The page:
A total of 270 villages across Italy have been recognised as being especially tourist-friendly this year by the Italian Touring Club (Touring Club Italiano), one of the country’s largest non-profit associations dedicated to promoting sustainable tourism throughout the territory.

‘Orange Flag’ status is awarded if a village is judged to have significant historic, cultural and environmental value, as well as for being welcoming to visitors and outsiders, according to the initiative’s website.

READ ALSO: MAP: Which regions of Italy have the most Blue Flag beaches?

Villages can apply for the status if they are located inland with no coastal stretches; have fewer than 15,000 inhabitants; have a well-preserved historic centre and a strong sense of cultural identity; demonstrate sensitivity to issues of sustainability; have a well-organised tourist reception system; and show an intention to continue to make improvements to the town.

The list is updated annually, and in 2022 three new villages gained orange flag status for the first time: Dozza in Emilia Romagna, Manciano in Tuscany, and Sasso di Castalda in Basilicata.

See below for the map and a list of the Orange Flag villages according to region:

Montepulciano in Tuscany has 'orange flag' status.

Montepulciano in Tuscany has ‘orange flag’ status. Photo by MIGUEL MEDINA / AFP.

Abruzzo – 7 villages

Civitella Alfadena, Fara San Martino, Lama dei Peligni, Opi, Palena, Roccascalegna, Scanno.

Basilicata – 6 villages

Aliano, Castelmezzano, Perticara Guard, San Severino Lucano, Sasso di Castalda, Valsinni.

Calabria – 6 villages

Bova, Civita, Gerace, Morano Calabro, Oriolo, Tavern.

Campania – 5 villages

Cerreto Sannita, Letino, Morigerati, Sant’Agata de’ Goti, Zungoli.

READ MORE: Six Italian walking holiday destinations that are perfect for spring

Emilia Romagna – 23 villages

Bagno di Romagna, Bobbio, Brisighella, Busseto, Castell’Arquato, Castelvetro di Modena, Castrocaro Terme and Terra del Sole, Dozza, Fanano, Fiumalbo, Fontanellato, Longiano, Montefiore Conca, Monteleone, Pennabilli, Pieve di Cento, Portico and San Benedetto, Premilcuore, San Leo, Sarsina, Sestola, Verucchio, Vigoleno.

Friuli Venezia Giulia – 7 villages

Andreis, Barcis, Cividale del Friuli, Frisanco, Maniago, San Vito al Tagliamento, Sappada.

Lazio – 20 villages

Arpino, Bassiano, Bolsena, Bomarzo, Calcata, Campodimele, Caprarola, Casperia, Collepardo, Fossanova, Labro, Leonessa, Nemi, San Donato Val di Comino, Sermoneta, Subiaco, Sutri, Trevignano Romano, Tuscania, Vitorchiano.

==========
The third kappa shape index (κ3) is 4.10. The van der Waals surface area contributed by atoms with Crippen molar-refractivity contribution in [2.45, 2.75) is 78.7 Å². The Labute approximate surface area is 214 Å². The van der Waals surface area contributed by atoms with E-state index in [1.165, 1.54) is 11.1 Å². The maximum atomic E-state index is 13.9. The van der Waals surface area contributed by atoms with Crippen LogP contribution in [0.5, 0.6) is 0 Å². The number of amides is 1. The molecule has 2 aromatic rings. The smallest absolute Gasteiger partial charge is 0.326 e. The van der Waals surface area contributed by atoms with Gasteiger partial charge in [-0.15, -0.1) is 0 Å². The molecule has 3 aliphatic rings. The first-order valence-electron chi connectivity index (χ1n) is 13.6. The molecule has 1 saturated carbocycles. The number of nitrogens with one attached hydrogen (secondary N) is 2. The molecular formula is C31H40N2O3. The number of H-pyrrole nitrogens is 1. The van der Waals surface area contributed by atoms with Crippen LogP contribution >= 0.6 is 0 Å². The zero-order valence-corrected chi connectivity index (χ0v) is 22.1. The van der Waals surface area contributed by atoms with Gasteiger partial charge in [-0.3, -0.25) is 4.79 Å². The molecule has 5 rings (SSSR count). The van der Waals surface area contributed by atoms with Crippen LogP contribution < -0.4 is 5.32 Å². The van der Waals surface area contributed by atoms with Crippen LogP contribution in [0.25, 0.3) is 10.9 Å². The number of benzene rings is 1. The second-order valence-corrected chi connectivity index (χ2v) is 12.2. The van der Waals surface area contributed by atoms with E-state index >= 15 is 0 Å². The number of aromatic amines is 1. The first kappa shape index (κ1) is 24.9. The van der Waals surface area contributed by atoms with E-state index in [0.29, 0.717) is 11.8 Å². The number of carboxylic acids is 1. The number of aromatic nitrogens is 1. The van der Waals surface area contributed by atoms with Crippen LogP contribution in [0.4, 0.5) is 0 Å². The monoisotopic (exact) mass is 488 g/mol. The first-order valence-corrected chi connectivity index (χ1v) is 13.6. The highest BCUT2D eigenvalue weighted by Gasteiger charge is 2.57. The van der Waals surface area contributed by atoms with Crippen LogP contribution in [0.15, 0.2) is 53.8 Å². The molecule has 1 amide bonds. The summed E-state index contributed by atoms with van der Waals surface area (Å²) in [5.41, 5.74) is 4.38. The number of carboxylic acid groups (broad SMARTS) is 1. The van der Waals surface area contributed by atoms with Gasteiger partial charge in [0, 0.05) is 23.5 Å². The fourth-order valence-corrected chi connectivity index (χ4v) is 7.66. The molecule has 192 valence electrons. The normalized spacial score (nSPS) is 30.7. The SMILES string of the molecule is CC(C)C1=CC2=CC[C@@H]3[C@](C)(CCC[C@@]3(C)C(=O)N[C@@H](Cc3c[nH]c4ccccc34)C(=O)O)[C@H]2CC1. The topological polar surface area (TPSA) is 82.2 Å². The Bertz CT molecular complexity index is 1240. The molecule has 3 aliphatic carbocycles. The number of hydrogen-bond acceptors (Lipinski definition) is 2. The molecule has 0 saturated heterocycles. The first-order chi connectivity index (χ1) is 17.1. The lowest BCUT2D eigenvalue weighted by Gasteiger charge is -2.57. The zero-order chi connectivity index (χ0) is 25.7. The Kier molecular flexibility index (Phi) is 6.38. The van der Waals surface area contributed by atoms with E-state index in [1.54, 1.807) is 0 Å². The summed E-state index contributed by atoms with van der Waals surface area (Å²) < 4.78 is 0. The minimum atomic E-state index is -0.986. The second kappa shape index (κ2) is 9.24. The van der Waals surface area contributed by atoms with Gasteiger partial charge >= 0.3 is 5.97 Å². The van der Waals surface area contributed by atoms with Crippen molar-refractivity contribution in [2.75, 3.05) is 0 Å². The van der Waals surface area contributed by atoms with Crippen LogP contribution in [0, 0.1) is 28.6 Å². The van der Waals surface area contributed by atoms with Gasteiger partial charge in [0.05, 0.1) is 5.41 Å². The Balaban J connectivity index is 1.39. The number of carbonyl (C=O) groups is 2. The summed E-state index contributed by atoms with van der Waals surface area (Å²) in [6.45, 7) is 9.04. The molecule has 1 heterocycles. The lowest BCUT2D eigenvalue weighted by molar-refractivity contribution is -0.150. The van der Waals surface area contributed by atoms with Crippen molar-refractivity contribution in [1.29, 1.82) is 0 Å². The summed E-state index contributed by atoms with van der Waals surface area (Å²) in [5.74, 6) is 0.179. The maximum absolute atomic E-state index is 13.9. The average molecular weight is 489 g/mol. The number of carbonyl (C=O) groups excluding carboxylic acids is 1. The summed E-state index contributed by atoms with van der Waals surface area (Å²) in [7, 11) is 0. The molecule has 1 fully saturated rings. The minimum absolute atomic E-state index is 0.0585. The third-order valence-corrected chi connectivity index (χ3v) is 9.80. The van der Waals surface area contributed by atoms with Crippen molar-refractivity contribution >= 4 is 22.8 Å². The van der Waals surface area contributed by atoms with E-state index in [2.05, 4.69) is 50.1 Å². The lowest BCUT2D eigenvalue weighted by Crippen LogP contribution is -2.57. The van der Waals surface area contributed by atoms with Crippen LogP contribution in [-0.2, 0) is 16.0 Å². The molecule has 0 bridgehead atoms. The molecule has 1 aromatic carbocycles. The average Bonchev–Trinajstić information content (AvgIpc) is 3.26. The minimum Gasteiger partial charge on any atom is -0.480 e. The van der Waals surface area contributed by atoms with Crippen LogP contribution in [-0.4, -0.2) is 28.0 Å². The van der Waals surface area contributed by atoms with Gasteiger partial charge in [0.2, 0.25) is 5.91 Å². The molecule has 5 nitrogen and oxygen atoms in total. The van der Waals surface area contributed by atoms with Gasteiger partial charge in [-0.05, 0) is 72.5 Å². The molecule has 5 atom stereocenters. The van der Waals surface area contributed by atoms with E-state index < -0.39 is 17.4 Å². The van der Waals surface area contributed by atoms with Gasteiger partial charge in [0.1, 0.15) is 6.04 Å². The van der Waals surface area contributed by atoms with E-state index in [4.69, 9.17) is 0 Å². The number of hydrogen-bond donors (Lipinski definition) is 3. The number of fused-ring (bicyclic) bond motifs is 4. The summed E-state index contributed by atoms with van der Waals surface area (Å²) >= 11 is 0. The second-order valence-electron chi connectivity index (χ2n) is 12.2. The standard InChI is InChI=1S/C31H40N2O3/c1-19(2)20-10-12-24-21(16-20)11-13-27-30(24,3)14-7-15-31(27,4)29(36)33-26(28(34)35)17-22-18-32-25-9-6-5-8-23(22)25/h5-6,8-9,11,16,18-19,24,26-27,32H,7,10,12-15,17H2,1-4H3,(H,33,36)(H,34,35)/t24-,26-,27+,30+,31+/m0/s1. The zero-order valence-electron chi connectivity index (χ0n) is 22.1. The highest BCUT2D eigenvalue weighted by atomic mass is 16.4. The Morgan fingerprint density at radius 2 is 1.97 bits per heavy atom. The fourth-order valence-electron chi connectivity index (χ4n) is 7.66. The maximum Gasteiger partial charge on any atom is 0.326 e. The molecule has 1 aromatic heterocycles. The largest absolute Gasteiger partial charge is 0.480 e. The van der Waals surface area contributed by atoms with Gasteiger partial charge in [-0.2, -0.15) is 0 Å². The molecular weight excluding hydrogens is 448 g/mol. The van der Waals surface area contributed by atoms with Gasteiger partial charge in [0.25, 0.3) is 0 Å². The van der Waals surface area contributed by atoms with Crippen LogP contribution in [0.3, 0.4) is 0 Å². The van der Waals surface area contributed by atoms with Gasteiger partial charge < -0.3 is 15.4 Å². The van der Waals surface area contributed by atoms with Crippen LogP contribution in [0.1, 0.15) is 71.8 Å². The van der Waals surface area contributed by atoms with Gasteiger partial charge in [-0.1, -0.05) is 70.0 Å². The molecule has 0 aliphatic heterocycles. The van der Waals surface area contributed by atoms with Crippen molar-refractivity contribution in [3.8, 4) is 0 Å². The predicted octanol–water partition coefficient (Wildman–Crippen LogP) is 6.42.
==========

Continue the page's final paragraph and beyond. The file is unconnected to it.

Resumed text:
Liguria – 17 villages

Airole, Apricale, Balducco, Brugnato, Castelnuovo Magra, Castelvecchio di Rocca Barbena, Dolceacqua, Perinaldo, Pigna, Pinion, Santo Stefano d’Aveto, Sassello, Seborga, Toirano, Triora, Vallebona, Varese Ligure.

Lombardy – 16 villages

Almenno San Bartolomeo, Bellano, Bienno, Castellaro Lagusello, Chiavenna, Clusone, Gardone Riviera, Gromo, Menaggio, Pizzighettone, Ponti sul Mincio, Sabbioneta, Sarnico, Solferino, Tignale, Torno.

Marche – 24 villages

Acquaviva Picena, Amandola, Camerino, Cantiano, Cingoli, Corinaldo, Frontino, Genga, Gradara, Mercatello sul Metauro, Mondavio, Montecassiano, Montelupone, Monterubbiano, Offagna, Ostra , Ripatransone, San Ginesio, Sarnano, Serra San Quirico, Staffolo, Urbisaglia, Valfornace, Visso.

Molise – 5 villages

Agnone, Ferrazzano, Frosolone, Roccamandolfi, Scapoli.

READ MORE: These are the 20 prettiest villages across Italy

San Gimignano has long been an orange flag destination.

San Gimignano has long been an orange flag destination. Photo by FILIPPO MONTEFORTE / AFP.

Piedmont – 40 villages 

Agliè, Alagna Valsesia, Arona, Avigliana, Barolo, Bene Vagienna, Bergolo, Candelo, Canelli, Cannero Riviera, Cannobio, Castagnole delle Lanze, Cherasco, Chiusa di Pesio, Cocconato, Entracque, Fenestrelle, Fobello, Gavi, Grinzane Cavour, Guarene, La Morra, Limone Piemonte, Macugnaga, Malesco, Mergozzo, Moncalvo, Monforte d’Alba, Neive, Orta San Giulio, Ozzano Monferrato, Revello, Rosignano Monferrato, Santa Maria Maggiore, Susa, Trisobbio, Usseaux, Usseglio, Varallo, Vogogna.

Puglia – 13 villages

Alberona, Biccari, Bovino, Cisternino, Corigliano d’Otranto, Locorotondo, Oria, Orsara di Puglia, Pietramontecorvino, Rocchetta Sant’Antonio, Sant’Agata di Puglia, Specchia, Troia.

Sardinia – 7 villages

Aggius, Galtellì, Gavoi, Laconi, Oliena, Sardara, Tempio Pausania.

Sicily – 1 village

Petralia Sottana

Tuscany – 40 villages

Abetone Cutigliano, Anghiari, Barberino Tavarnelle, Barga, Casale Marittimo, Casciana Terme Lari, Casale d’Elsa, Castelnuovo Berardenga, Castelnuovo di Val di Cecina, Castiglion Fiorentino, Certaldo, Cetona, Chiusi, Collodi, Fosdinovo, Lucignano, Manciano, Massa Marittima, Montalcino, Montecarlo, Montefollonico, Montepulciano, Monteriggioni, Murlo, Peccioli, Pienza, Pitigliano, Pomarance, Radda in Chianti, Radicofani, San Casciano dei Bagni, San Gimignano, Santa Fiora, Sarteano, Sorano, Suvereto, Trequanda, Vicopisano, Vinci, Volterra. 

Trentino Alto Adige – 8 villages

Ala, Caderzone Terme, Campo Tures/Sand in Taufers, Ledro, Levico Terme, Molveno, Tenno, Vipiteno/Sterzing.

Umbria – 10 villages

Bevagna, Città della Pieve, Montefalco, Montone, Nocera Umbra, Norcia, Panicale, Spello, Trevi, Vallo di Nera.

Val d’Aosta – 3 villages

Etroubles, Gressoney-Saint-Jean, Introd.

Veneto – 12 villages

Arquà Petrarca, Asolo, Borgo Valbelluna, Cison di Valmarino, Follina, Malcesine, Marostica, Montagnana, Portobuffolè, Rocca Pietore, Soave, Valeggio sul Mincio.